Actually, at least in this concept, you do. Remember that heat pumps and allied whizbangs -- refrigerators, air conditioners, and the like -- rely on the difference in boiling point of the refrigerant at various pressures to transfer heat. In all of these gadgets, heat is put into the system at a low pressure in the evaporator, vapourizing the refrigerant. That vapour is then compressed, and passed to a condenser where, since the pressure is higher, the refrigerant will condense and release that heat and return as a liquid to the evaporator. Rinse and repeat. But the compressor has to be there to create and maintain that pressure difference.

    In a conventional steam system, the energy required to vapourize the working fluid is from combustion, and a small amount of additional energy is required to create a pressure difference to move the fluid. The temperature difference between the evaporator and the condenser is very small, so there is no need to establish a pressure difference by other means.
    Br. Jamie, osb
    Building superintendent/caretaker, 7200 sq. ft. historic house museum with dependencies in New England
  • Jamie Hall
    Jamie Hall Member Posts: 23,635
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    hot_rod said:

    there are HPs claiming 160F with Co2 refrigerants, getting closer.

    Would money be better spend upgrading the structure so the rads could work at lower temperatures? Instead of trying to drive the heat pumps to those "steam" temperatures?
    Probably 80% of the years the radiators would not need steam temperatures to cover the loads..

    Probably, where it can be done. One would need -- as @ChrisJ implied above -- to evacuate the existing system first, so you could operate the cycle at the lower temperature -- @PMJ has worked on this -- but once that is done if one can get the pressure right, it would certainly be simpler with a single step! Perhaps more significantly, with the addition of small vacuum exhaust connections -- perhaps in the manner of a Paul system -- one might be able to persuade one pipe steam systems to work, too.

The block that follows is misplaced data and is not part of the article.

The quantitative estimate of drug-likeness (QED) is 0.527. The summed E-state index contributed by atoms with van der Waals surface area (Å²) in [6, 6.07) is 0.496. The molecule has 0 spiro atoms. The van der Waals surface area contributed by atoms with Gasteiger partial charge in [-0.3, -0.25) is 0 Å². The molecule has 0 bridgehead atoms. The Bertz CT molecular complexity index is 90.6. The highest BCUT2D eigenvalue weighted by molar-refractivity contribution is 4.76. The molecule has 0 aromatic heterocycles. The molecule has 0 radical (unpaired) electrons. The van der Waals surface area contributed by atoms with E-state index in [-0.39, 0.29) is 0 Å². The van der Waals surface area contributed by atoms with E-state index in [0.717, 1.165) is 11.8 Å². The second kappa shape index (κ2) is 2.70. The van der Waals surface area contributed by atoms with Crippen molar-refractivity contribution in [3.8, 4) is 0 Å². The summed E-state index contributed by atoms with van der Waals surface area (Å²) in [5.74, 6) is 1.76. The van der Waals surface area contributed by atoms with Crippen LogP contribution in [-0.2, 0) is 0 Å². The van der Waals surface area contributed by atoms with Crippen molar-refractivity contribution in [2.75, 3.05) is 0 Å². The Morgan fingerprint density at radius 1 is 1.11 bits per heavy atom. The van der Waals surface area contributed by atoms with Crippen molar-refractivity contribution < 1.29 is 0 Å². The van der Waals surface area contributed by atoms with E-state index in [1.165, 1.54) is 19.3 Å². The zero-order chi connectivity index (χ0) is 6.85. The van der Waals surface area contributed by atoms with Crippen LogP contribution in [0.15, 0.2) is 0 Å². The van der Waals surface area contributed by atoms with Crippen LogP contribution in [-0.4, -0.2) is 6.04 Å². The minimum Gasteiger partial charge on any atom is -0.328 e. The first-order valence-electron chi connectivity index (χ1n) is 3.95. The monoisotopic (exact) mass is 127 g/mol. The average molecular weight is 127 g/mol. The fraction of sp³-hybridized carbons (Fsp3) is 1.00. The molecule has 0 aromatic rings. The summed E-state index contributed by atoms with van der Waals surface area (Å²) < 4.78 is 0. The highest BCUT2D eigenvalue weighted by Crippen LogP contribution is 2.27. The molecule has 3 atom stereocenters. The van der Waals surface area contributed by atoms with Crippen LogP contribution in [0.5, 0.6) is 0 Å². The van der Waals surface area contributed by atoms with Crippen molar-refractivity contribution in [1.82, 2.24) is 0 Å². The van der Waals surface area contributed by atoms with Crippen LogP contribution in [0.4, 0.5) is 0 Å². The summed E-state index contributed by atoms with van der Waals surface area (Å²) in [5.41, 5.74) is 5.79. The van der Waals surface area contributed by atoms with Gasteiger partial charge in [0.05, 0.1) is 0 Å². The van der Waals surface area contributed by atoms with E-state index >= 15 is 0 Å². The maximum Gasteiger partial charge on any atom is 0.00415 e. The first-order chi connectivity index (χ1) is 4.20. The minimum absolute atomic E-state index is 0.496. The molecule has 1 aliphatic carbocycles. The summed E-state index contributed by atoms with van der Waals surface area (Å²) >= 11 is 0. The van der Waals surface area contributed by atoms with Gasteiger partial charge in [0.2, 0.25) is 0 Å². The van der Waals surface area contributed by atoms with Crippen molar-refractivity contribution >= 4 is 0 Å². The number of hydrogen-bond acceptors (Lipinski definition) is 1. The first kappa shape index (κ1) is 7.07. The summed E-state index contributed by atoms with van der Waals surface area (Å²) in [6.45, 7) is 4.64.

Without getting into the politics of this -- that was never my job as an engineer, never mind now! -- it seems to me that some real creative thinking needs to go into this. Not for new construction, although creative thinking is badly needed there, too, but for handling the built environment and for process steam in a more efficient manner.
    Br. Jamie, osb
    Building superintendent/caretaker, 7200 sq. ft. historic house museum with dependencies in New England
  • Jamie Hall
    Jamie Hall Member Posts: 23,635
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    I might add, by the way, that I bring it up here on the Wall, as I know of nowhere where there is a bigger or better collection of really bright and creative people!
    Br. Jamie, osb